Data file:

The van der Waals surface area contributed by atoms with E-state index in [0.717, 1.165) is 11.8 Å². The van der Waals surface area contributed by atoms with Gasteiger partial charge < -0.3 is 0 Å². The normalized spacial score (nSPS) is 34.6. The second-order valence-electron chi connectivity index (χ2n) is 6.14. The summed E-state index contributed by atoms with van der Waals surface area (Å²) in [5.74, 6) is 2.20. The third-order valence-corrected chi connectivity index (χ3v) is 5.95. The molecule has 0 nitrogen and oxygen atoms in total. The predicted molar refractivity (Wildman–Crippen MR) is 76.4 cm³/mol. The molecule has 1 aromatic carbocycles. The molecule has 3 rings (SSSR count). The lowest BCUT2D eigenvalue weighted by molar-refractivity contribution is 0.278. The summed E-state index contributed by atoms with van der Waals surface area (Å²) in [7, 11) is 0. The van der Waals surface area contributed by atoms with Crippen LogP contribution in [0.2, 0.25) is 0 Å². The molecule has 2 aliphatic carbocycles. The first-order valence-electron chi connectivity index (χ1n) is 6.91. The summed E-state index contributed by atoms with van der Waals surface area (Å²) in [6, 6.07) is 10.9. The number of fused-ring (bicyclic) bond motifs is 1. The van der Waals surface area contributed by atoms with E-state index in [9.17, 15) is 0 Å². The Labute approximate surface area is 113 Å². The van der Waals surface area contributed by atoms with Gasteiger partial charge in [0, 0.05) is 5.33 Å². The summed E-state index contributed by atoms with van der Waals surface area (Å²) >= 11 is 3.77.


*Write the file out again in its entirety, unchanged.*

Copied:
The van der Waals surface area contributed by atoms with E-state index in [0.717, 1.165) is 11.8 Å². The van der Waals surface area contributed by atoms with Gasteiger partial charge < -0.3 is 0 Å². The normalized spacial score (nSPS) is 34.6. The second-order valence-electron chi connectivity index (χ2n) is 6.14. The summed E-state index contributed by atoms with van der Waals surface area (Å²) in [5.74, 6) is 2.20. The third-order valence-corrected chi connectivity index (χ3v) is 5.95. The molecule has 0 nitrogen and oxygen atoms in total. The predicted molar refractivity (Wildman–Crippen MR) is 76.4 cm³/mol. The molecule has 1 aromatic carbocycles. The molecule has 3 rings (SSSR count). The lowest BCUT2D eigenvalue weighted by molar-refractivity contribution is 0.278. The summed E-state index contributed by atoms with van der Waals surface area (Å²) in [7, 11) is 0. The van der Waals surface area contributed by atoms with Crippen LogP contribution in [0.2, 0.25) is 0 Å². The molecule has 2 aliphatic carbocycles. The first-order valence-electron chi connectivity index (χ1n) is 6.91. The summed E-state index contributed by atoms with van der Waals surface area (Å²) in [6, 6.07) is 10.9. The number of fused-ring (bicyclic) bond motifs is 1. The van der Waals surface area contributed by atoms with E-state index in [9.17, 15) is 0 Å². The Labute approximate surface area is 113 Å². The van der Waals surface area contributed by atoms with Gasteiger partial charge in [0, 0.05) is 5.33 Å². The summed E-state index contributed by atoms with van der Waals surface area (Å²) >= 11 is 3.77.